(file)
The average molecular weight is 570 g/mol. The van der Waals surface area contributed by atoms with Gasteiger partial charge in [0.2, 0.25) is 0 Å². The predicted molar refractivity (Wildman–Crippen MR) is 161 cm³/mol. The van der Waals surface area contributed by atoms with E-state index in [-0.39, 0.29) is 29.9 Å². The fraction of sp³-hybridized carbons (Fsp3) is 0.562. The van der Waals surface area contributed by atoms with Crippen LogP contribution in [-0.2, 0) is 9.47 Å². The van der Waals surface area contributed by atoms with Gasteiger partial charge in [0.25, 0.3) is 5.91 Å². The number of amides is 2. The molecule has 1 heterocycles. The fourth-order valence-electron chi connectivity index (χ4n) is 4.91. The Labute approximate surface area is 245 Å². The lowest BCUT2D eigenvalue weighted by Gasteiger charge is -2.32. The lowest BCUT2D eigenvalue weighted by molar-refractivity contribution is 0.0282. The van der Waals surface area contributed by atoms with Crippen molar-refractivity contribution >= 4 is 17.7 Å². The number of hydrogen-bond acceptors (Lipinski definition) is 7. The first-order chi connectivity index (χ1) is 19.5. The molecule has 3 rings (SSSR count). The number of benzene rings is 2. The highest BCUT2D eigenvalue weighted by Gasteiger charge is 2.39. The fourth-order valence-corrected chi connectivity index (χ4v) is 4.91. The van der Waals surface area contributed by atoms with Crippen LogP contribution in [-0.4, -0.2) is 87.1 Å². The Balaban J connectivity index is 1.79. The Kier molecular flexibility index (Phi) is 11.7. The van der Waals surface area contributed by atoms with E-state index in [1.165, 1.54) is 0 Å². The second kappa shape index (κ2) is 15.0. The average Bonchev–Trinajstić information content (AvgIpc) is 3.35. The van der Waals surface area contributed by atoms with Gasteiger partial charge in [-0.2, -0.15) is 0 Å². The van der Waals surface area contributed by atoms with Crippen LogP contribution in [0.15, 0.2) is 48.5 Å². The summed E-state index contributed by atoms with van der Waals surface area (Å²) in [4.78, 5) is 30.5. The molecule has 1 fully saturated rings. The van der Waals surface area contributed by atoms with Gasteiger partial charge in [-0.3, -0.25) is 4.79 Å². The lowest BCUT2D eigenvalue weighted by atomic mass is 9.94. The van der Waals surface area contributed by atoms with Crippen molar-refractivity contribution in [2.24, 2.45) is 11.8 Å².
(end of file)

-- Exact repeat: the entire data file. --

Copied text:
The average molecular weight is 570 g/mol. The van der Waals surface area contributed by atoms with Gasteiger partial charge in [0.2, 0.25) is 0 Å². The predicted molar refractivity (Wildman–Crippen MR) is 161 cm³/mol. The van der Waals surface area contributed by atoms with E-state index in [-0.39, 0.29) is 29.9 Å². The fraction of sp³-hybridized carbons (Fsp3) is 0.562. The van der Waals surface area contributed by atoms with Crippen LogP contribution in [-0.2, 0) is 9.47 Å². The van der Waals surface area contributed by atoms with Gasteiger partial charge in [0.25, 0.3) is 5.91 Å². The number of amides is 2. The molecule has 1 heterocycles. The fourth-order valence-electron chi connectivity index (χ4n) is 4.91. The Labute approximate surface area is 245 Å². The lowest BCUT2D eigenvalue weighted by Gasteiger charge is -2.32. The lowest BCUT2D eigenvalue weighted by molar-refractivity contribution is 0.0282. The van der Waals surface area contributed by atoms with Crippen molar-refractivity contribution >= 4 is 17.7 Å². The number of hydrogen-bond acceptors (Lipinski definition) is 7. The first-order chi connectivity index (χ1) is 19.5. The molecule has 3 rings (SSSR count). The number of benzene rings is 2. The highest BCUT2D eigenvalue weighted by Gasteiger charge is 2.39. The fourth-order valence-corrected chi connectivity index (χ4v) is 4.91. The van der Waals surface area contributed by atoms with Crippen LogP contribution in [-0.4, -0.2) is 87.1 Å². The Balaban J connectivity index is 1.79. The Kier molecular flexibility index (Phi) is 11.7. The van der Waals surface area contributed by atoms with E-state index in [1.165, 1.54) is 0 Å². The second kappa shape index (κ2) is 15.0. The average Bonchev–Trinajstić information content (AvgIpc) is 3.35. The van der Waals surface area contributed by atoms with Gasteiger partial charge in [-0.2, -0.15) is 0 Å². The van der Waals surface area contributed by atoms with Crippen LogP contribution in [0.15, 0.2) is 48.5 Å². The summed E-state index contributed by atoms with van der Waals surface area (Å²) in [4.78, 5) is 30.5. The molecule has 1 fully saturated rings. The van der Waals surface area contributed by atoms with Gasteiger partial charge in [-0.3, -0.25) is 4.79 Å². The lowest BCUT2D eigenvalue weighted by atomic mass is 9.94. The van der Waals surface area contributed by atoms with Crippen molar-refractivity contribution in [2.24, 2.45) is 11.8 Å².